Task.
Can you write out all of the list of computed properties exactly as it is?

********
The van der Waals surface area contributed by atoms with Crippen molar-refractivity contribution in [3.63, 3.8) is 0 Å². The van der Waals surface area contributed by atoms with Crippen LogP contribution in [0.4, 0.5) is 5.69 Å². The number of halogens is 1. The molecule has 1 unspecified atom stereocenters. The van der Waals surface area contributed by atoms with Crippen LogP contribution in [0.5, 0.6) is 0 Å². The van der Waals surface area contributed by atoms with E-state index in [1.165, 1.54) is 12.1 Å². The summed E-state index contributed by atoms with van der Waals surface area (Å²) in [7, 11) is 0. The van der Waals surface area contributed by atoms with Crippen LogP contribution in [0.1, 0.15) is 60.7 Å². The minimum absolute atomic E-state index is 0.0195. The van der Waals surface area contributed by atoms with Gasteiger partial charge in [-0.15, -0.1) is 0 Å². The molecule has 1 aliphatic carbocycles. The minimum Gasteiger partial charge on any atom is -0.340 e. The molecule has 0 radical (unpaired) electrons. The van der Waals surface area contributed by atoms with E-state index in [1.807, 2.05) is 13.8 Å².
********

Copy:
The van der Waals surface area contributed by atoms with Crippen molar-refractivity contribution in [3.63, 3.8) is 0 Å². The van der Waals surface area contributed by atoms with Crippen LogP contribution in [0.4, 0.5) is 5.69 Å². The number of halogens is 1. The molecule has 1 unspecified atom stereocenters. The van der Waals surface area contributed by atoms with Crippen LogP contribution in [0.5, 0.6) is 0 Å². The van der Waals surface area contributed by atoms with E-state index in [1.165, 1.54) is 12.1 Å². The summed E-state index contributed by atoms with van der Waals surface area (Å²) in [7, 11) is 0. The van der Waals surface area contributed by atoms with Crippen LogP contribution in [0.1, 0.15) is 60.7 Å². The minimum absolute atomic E-state index is 0.0195. The van der Waals surface area contributed by atoms with Gasteiger partial charge in [-0.15, -0.1) is 0 Å². The molecule has 1 aliphatic carbocycles. The minimum Gasteiger partial charge on any atom is -0.340 e. The molecule has 0 radical (unpaired) electrons. The van der Waals surface area contributed by atoms with E-state index in [1.807, 2.05) is 13.8 Å².